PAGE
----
Etiquette & Pace of play
Player Conduct and Spirit of the Game
It is one of the central principles of the game of golf that players play by the Rules and in the spirit of the game. Rule 1.2 in the Rules of Golf details the conduct that is expected of all players and what is meant by spirit of the game.
Rule 1.2 reads as follows:
“All players are expected to play in the spirit of the game by:
Acting with integrity – e.g. by following the Rules, applying all penalties, and being honest in all aspects of play.
Showing consideration to others – e.g. by playing at a prompt pace, looking out for the safety of others, and not distracting the play of another player.
Taking good care of the course – e.g. by replacing divots, smoothing bunkers, repairing ball-marks, and not causing unnecessary damage to the
Etiquette & Pace of Play posters
The rules of golf etiquette: Behaviour on the course
Poster: Care of the course - Putting greens
Poster: Care of the course - Repairing divots and smoothing bunkers
Poster: Care of the course - Golf buggies & carts and rubbish
Poster: Courtesy on the Course
A very important part of etiquette is the care of the golf course. A few moments of courtesy during a round will assist the club significantly in the way of ground staff time and costs, and ensure a more pleasant round for all golfers.
Greens care - Including the repair of pitch marks:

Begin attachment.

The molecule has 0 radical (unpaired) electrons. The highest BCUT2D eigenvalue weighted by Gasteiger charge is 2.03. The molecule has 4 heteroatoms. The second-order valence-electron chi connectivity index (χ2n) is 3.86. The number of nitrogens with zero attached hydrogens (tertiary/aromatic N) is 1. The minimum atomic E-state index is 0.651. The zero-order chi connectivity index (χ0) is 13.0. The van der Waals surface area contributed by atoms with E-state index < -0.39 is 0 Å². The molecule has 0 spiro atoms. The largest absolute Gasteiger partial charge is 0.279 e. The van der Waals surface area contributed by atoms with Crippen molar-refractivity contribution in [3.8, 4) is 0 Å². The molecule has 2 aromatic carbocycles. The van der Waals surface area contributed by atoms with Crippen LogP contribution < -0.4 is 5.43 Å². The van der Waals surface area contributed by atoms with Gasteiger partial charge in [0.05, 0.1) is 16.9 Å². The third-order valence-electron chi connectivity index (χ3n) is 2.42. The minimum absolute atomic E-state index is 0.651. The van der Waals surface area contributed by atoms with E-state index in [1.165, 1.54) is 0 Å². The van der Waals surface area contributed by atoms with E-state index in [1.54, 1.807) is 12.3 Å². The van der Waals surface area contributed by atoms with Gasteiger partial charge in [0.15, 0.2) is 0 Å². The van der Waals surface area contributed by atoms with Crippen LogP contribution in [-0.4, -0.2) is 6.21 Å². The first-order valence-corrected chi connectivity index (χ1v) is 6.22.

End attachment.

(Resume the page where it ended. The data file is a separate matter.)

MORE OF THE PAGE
The condition of greens can have a major impact on players’ scores, so careful attention must be given to the putting surface. The most important aspect is the repair of pitch marks - the longer a mark stays unrepaired, the longer it takes to mend. A pitch mark should be repaired as follows:
Commence at the back of the pitch mark and push forward with a pitch mark fork or tee.
Attend to each side of the pitch mark, easing the turf forward to replace the damaged area.
When undertaking the repair, turn the pitch mark fork towards the damaged area.
Do not lift the pitch mark fork or tee upward bringing soil to the surface.
Complete the repair by tapping down with a putter.
Some clubs will require divots to be repaired differently, however at the majority of clubs, sand buckets are available at the starting tees and divots should be repaired as follows:
Use the sand to fill the divot hole (and any others nearby).
Use a foot or a club to level the sand so that a reasonably flat lie remains for following players.
If buckets are not available or you have run out of sand, replace the divot in its hole if it is intact, or otherwise knock in the sides of the divot hole with a club so that a level lie is maintained.
A careless repair may provide an unfair lie for other players, and may also damage course equipment and will result in the divot taking longer to repair.
It is important to leave bunkers in good condition for following players. Bunkers should be smoothed in the following manner:
Enter and leave the bunker from the lowest point.
After playing, smooth the area and any footprints using a rake, if available.